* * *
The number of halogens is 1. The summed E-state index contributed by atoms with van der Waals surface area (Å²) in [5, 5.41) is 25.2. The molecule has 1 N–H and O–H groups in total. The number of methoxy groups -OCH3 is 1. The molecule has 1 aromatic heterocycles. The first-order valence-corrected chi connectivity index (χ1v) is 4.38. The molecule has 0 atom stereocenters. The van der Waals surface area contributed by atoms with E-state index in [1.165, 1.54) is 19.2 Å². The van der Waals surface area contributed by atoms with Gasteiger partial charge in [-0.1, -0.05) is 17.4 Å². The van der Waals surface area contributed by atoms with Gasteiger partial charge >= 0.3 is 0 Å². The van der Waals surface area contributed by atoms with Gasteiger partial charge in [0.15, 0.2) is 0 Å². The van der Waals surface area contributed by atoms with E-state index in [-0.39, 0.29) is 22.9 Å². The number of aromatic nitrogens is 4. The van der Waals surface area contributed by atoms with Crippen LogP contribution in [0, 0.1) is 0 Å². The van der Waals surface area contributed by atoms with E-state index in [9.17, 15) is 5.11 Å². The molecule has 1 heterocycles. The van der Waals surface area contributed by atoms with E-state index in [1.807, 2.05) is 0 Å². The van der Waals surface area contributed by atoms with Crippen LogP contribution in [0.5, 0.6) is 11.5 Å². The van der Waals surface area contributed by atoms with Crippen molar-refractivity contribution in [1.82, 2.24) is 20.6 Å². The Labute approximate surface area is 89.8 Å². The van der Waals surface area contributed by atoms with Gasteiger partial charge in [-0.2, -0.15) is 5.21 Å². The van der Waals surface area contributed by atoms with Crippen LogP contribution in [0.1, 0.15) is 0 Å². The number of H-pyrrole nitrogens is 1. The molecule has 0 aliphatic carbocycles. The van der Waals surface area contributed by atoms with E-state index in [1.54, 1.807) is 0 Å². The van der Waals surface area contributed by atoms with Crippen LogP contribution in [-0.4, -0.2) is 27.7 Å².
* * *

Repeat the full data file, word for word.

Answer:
The number of halogens is 1. The summed E-state index contributed by atoms with van der Waals surface area (Å²) in [5, 5.41) is 25.2. The molecule has 1 N–H and O–H groups in total. The number of methoxy groups -OCH3 is 1. The molecule has 1 aromatic heterocycles. The first-order valence-corrected chi connectivity index (χ1v) is 4.38. The molecule has 0 atom stereocenters. The van der Waals surface area contributed by atoms with E-state index in [1.165, 1.54) is 19.2 Å². The van der Waals surface area contributed by atoms with Gasteiger partial charge in [-0.1, -0.05) is 17.4 Å². The van der Waals surface area contributed by atoms with Gasteiger partial charge >= 0.3 is 0 Å². The van der Waals surface area contributed by atoms with Gasteiger partial charge in [0.15, 0.2) is 0 Å². The van der Waals surface area contributed by atoms with E-state index in [-0.39, 0.29) is 22.9 Å². The number of aromatic nitrogens is 4. The van der Waals surface area contributed by atoms with Crippen LogP contribution in [0, 0.1) is 0 Å². The van der Waals surface area contributed by atoms with E-state index in [9.17, 15) is 5.11 Å². The molecule has 1 heterocycles. The van der Waals surface area contributed by atoms with E-state index in [1.807, 2.05) is 0 Å². The van der Waals surface area contributed by atoms with Crippen LogP contribution in [0.5, 0.6) is 11.5 Å². The van der Waals surface area contributed by atoms with Crippen molar-refractivity contribution in [1.82, 2.24) is 20.6 Å². The Labute approximate surface area is 89.8 Å². The van der Waals surface area contributed by atoms with Gasteiger partial charge in [-0.2, -0.15) is 5.21 Å². The van der Waals surface area contributed by atoms with Crippen LogP contribution in [0.1, 0.15) is 0 Å². The number of H-pyrrole nitrogens is 1. The molecule has 0 aliphatic carbocycles. The van der Waals surface area contributed by atoms with E-state index in [1.54, 1.807) is 0 Å². The van der Waals surface area contributed by atoms with Crippen LogP contribution in [-0.4, -0.2) is 27.7 Å².